In the middle third of today’s post, Seth Godin has something interesting to say about the way people process change.
If you’re eager for change, every bit of information and every event represents an opportunity to learn, to grow and to change for the better. You hear some advice and you listen to it, consider it (possibly reject it), iterate on it and actually do something different in response.
On the other hand, if you’re afraid of change or in love with the path you’re on or focused obsessively on your GTD list, then incoming represents a distraction and a risk. So you process it with the narrative, “how can this input be used to further what I’ve already decided to do?” At worst, you ignore it. At best, you use a tiny percentage of it to your advantage.
I’m pretty sure our leadership (principals, assorted superintendents, school board members, politicians, etc.) has heard a large variety of ideas and advice about school reform. Certainly that’s reflected in all their talk about “21st century” this, 4C’s that, global perspective, innovation, Finland, etc.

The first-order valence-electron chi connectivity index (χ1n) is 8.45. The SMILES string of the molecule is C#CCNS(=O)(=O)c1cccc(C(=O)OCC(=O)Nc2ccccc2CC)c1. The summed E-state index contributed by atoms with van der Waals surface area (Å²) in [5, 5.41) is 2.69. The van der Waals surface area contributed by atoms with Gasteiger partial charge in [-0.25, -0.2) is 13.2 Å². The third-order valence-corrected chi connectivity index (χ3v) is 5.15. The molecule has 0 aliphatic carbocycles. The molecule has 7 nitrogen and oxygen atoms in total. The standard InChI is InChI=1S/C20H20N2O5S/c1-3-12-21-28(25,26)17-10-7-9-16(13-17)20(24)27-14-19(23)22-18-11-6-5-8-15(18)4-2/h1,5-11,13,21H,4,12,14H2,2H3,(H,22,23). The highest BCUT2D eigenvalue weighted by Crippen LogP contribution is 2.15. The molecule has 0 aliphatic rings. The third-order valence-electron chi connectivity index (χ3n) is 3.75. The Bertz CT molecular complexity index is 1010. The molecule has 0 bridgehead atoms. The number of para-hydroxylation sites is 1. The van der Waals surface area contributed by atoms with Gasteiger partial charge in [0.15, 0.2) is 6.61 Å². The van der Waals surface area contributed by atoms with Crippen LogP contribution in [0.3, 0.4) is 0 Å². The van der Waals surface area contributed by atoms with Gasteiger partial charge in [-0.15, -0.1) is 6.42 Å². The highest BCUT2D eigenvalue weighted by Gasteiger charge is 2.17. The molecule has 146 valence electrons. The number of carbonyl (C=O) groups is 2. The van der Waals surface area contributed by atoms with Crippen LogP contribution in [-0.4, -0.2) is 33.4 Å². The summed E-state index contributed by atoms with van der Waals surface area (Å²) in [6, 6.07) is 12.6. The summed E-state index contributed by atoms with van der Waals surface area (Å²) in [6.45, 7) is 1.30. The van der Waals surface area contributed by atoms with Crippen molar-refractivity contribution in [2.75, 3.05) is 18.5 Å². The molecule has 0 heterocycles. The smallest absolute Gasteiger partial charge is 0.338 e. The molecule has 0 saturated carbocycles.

However, based on what is actually done with all those ideas, what becomes part of daily practice, I’m convinced most of those “leaders” fall in Godin’s second group.
Part of it has to do with the illusion that our overly-large school district is already doing a great job, the path only requires minor course corrections, and that we really do have a very long GTD list* to work on (starting and ending with preparing for the SOLs).
But anytime someone suggests radically altering our traditional processes, it’s not hard to sense that fear of change lingering in the background.
* I’m assuming GTD stands for Got To Do. Someone let me know if I’m off base with that.